Seasonal variation in stroke in the Hunter Region, Australia: a 5-year hospital-based study, 1995-2000

Yang Wang, Christopher R Levi, John R Attia, Catherine A D'Este, Neil Spratt, Janet Fisher
Stroke; a Journal of Cerebral Circulation 2003, 34 (5): 1144-50

BACKGROUND AND PURPOSE: Seasonal variation in stroke has long been recognized. To date, there are minimal published data on seasonal variations in rates of stroke and subsequent case fatality in the Southern Hemisphere. The aim of this study was to examine stroke seasonality through the use of data from a hospital-based stroke register in the Hunter Region of New South Wales, Australia.

METHODS: From July 1, 1995, to June 30, 2000, 3803 stroke events were registered in residents of the Hunter Region, New South Wales, Australia. We analyzed the trend of seasonal and monthly stroke attack rates and case-fatality rates using Poisson regressions with age and sex as covariates.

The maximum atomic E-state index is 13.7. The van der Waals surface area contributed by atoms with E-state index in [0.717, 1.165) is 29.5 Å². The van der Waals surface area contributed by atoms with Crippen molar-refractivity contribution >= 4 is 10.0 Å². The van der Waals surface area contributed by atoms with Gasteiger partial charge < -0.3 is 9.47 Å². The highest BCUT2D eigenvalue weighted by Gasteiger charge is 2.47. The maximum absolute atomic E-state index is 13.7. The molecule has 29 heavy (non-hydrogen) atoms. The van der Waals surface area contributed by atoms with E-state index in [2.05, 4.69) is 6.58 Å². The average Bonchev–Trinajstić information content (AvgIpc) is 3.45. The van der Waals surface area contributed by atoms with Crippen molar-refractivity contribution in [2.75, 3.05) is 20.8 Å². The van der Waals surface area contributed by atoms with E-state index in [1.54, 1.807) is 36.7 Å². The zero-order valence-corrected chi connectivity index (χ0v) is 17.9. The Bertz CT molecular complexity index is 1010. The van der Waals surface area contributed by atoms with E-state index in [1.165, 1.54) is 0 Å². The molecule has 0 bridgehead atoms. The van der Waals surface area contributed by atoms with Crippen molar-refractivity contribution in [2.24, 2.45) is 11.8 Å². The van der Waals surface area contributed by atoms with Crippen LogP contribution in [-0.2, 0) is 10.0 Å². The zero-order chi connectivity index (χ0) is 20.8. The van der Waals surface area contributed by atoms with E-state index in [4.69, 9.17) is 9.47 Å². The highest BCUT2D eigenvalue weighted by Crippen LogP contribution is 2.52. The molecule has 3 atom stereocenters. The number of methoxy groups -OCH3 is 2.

RESULTS: Stroke attack rates were highest in the winter and lowest in the summer. From February (summer) to July (winter), there was a significant trend in increasing stroke attack rates (rate ratio, 1.07; 95% confidence interval, 1.05 to 1.10; P<0.001). This increase was seen mainly in those >or=65 years of age. Case-fatality rates showed similar trends with a 1- to 2-month lag compared with attack rates.

CONCLUSIONS: There is an increase in stroke attack rates and case-fatality rate from summer to winter in the Hunter Region, Australia. These trends are similar to those found in the Northern Hemisphere.

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